Preparing the New Phase of Argo: Scientific Achievements of the NAOS Project


Argo, the international array of profiling floats, is a major component of the global ocean and climate observing system. In 2010, the NAOS (Novel Argo Observing System) project was selected as part of the French “Investissements d’Avenir” Equipex program. The objectives of NAOS were to consolidate the French contribution to Argo’s core mission (global temperature and salinity measurements down to 2000 m), and also to develop the future generation of French Argo profiling floats and prepare the next phase of the Argo program with an extension to the deep ocean (Deep Argo), biogeochemistry (BGC-Argo) and polar seas. This paper summarizes how NAOS has met its objectives. The project significantly boosted France’s contribution to Argo’s core mission by deploying more than 100 NAOS standard Argo profiling floats. In addition, NAOS deployed new-generation floats as part of three scientific experiments: biogeochemical floats in the Mediterranean Sea, biogeochemical floats in the Arctic Ocean, and deep floats with oxygen sensors in the North Atlantic. The experiment in the Mediterranean Sea, launched in 2012, implemented and maintained a network of BGC-Argo floats at basin scale for the first time. The 32 BGC-Argo floats deployed and about 4000 BGC profiles collected have vastly improved characterization of the biogeochemical and ecosystem dynamics of the Mediterranean. Meanwhile, experiments in the Arctic and in the North Atlantic, starting in 2015 and deploying 20 Arctic BGC floats and 23 deep floats, have provided unique observations on biogeochemical cycles in the Arctic and deep-water masses, as well as ocean circulation variability in the North Atlantic. NAOS has therefore paved the way to the new operational phase of the Argo program in France that includes BGC and Deep Argo extensions. The objectives and characteristics of this new phase of Argo-France are discussed in the conclusion.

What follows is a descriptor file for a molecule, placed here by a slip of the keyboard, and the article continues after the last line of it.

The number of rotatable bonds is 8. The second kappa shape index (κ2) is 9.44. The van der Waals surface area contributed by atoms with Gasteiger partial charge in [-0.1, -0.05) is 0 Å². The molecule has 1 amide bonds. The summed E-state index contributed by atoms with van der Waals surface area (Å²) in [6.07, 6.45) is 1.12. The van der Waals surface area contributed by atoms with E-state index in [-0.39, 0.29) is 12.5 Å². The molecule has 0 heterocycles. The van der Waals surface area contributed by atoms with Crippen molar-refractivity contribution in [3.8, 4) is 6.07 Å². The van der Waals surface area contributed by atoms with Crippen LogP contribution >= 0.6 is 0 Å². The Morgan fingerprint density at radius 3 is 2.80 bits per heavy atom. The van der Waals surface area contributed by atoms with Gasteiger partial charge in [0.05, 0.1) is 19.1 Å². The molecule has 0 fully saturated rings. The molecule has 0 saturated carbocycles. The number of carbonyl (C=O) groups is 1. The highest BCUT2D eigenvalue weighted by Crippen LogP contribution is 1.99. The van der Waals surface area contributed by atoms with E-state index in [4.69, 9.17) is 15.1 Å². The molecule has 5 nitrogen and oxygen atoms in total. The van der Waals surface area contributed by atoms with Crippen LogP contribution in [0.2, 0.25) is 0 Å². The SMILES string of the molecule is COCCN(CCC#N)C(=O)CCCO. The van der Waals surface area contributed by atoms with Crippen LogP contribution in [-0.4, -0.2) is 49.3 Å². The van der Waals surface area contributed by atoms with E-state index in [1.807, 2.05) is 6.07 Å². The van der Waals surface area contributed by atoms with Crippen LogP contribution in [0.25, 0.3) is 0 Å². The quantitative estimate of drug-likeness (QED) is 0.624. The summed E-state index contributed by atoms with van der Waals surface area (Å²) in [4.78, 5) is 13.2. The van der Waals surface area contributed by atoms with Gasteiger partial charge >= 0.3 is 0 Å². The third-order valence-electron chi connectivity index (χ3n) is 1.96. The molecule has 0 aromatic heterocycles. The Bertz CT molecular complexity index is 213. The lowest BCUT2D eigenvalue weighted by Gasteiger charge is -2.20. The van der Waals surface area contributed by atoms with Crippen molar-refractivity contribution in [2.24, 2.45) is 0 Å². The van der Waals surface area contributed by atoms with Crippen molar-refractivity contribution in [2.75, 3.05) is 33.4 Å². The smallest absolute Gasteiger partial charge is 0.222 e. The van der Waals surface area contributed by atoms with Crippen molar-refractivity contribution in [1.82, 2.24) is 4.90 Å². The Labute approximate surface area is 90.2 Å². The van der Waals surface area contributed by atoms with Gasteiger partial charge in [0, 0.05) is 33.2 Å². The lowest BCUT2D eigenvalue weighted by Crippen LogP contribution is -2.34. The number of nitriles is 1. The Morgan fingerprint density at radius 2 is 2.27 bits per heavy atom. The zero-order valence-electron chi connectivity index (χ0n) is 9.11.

Frontiers in Marine Science